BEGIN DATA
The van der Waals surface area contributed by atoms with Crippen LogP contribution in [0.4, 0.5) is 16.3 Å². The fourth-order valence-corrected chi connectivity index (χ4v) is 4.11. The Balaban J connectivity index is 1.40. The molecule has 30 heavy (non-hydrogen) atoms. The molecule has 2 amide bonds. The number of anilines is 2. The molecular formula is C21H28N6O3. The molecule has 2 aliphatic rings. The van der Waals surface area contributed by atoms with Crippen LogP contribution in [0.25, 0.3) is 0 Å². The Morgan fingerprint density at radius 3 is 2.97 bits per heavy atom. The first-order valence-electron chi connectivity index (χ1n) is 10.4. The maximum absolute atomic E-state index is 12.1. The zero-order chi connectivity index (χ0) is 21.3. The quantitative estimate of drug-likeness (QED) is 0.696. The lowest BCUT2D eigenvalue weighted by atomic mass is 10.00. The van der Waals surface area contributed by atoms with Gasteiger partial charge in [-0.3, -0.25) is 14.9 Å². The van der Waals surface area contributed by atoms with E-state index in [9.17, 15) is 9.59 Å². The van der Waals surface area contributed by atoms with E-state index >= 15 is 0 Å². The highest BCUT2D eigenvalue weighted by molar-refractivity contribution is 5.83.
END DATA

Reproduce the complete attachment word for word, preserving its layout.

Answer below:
The van der Waals surface area contributed by atoms with Crippen LogP contribution in [0.4, 0.5) is 16.3 Å². The fourth-order valence-corrected chi connectivity index (χ4v) is 4.11. The Balaban J connectivity index is 1.40. The molecule has 30 heavy (non-hydrogen) atoms. The molecule has 2 amide bonds. The number of anilines is 2. The molecular formula is C21H28N6O3. The molecule has 2 aliphatic rings. The van der Waals surface area contributed by atoms with Crippen LogP contribution in [0.25, 0.3) is 0 Å². The Morgan fingerprint density at radius 3 is 2.97 bits per heavy atom. The first-order valence-electron chi connectivity index (χ1n) is 10.4. The maximum absolute atomic E-state index is 12.1. The zero-order chi connectivity index (χ0) is 21.3. The quantitative estimate of drug-likeness (QED) is 0.696. The lowest BCUT2D eigenvalue weighted by atomic mass is 10.00. The van der Waals surface area contributed by atoms with Gasteiger partial charge in [-0.3, -0.25) is 14.9 Å². The van der Waals surface area contributed by atoms with E-state index in [9.17, 15) is 9.59 Å². The van der Waals surface area contributed by atoms with E-state index >= 15 is 0 Å². The highest BCUT2D eigenvalue weighted by molar-refractivity contribution is 5.83.